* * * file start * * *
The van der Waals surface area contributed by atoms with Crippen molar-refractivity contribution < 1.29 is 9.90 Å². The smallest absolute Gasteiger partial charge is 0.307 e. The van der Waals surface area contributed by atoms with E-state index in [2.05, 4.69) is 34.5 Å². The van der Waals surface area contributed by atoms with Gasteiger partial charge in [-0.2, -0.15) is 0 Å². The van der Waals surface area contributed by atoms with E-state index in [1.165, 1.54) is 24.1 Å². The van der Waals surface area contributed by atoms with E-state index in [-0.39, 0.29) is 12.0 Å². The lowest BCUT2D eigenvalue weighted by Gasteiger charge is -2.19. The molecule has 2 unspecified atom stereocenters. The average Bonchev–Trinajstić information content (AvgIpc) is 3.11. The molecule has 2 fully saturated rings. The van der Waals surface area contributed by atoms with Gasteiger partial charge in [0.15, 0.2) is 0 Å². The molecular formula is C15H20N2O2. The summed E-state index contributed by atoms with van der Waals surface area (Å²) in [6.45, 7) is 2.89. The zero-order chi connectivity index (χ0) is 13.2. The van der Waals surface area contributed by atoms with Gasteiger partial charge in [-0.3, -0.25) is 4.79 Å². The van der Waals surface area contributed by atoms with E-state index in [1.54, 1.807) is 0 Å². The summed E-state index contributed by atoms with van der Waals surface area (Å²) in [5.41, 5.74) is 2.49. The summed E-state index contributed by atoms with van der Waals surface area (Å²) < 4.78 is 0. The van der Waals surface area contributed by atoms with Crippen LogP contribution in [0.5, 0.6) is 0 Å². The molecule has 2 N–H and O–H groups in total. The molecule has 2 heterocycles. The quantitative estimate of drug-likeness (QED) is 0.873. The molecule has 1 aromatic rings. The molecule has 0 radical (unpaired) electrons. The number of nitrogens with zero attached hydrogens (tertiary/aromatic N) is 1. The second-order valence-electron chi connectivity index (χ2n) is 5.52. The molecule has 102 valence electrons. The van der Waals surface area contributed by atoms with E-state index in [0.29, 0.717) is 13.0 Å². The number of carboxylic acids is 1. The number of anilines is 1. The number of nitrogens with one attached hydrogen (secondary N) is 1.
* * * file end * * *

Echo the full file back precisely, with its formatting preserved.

The van der Waals surface area contributed by atoms with Crippen molar-refractivity contribution < 1.29 is 9.90 Å². The smallest absolute Gasteiger partial charge is 0.307 e. The van der Waals surface area contributed by atoms with E-state index in [2.05, 4.69) is 34.5 Å². The van der Waals surface area contributed by atoms with Gasteiger partial charge in [-0.2, -0.15) is 0 Å². The van der Waals surface area contributed by atoms with E-state index in [1.165, 1.54) is 24.1 Å². The van der Waals surface area contributed by atoms with E-state index in [-0.39, 0.29) is 12.0 Å². The lowest BCUT2D eigenvalue weighted by Gasteiger charge is -2.19. The molecule has 2 unspecified atom stereocenters. The average Bonchev–Trinajstić information content (AvgIpc) is 3.11. The molecule has 2 fully saturated rings. The van der Waals surface area contributed by atoms with Gasteiger partial charge in [0.15, 0.2) is 0 Å². The molecular formula is C15H20N2O2. The summed E-state index contributed by atoms with van der Waals surface area (Å²) in [6.45, 7) is 2.89. The zero-order chi connectivity index (χ0) is 13.2. The van der Waals surface area contributed by atoms with Gasteiger partial charge in [-0.3, -0.25) is 4.79 Å². The van der Waals surface area contributed by atoms with E-state index in [1.54, 1.807) is 0 Å². The summed E-state index contributed by atoms with van der Waals surface area (Å²) in [5.41, 5.74) is 2.49. The summed E-state index contributed by atoms with van der Waals surface area (Å²) < 4.78 is 0. The van der Waals surface area contributed by atoms with Crippen LogP contribution in [0.5, 0.6) is 0 Å². The molecule has 2 N–H and O–H groups in total. The molecule has 2 heterocycles. The quantitative estimate of drug-likeness (QED) is 0.873. The molecule has 1 aromatic rings. The molecule has 0 radical (unpaired) electrons. The number of nitrogens with zero attached hydrogens (tertiary/aromatic N) is 1. The second-order valence-electron chi connectivity index (χ2n) is 5.52. The molecule has 102 valence electrons. The van der Waals surface area contributed by atoms with E-state index in [0.29, 0.717) is 13.0 Å². The number of carboxylic acids is 1. The number of anilines is 1. The number of nitrogens with one attached hydrogen (secondary N) is 1.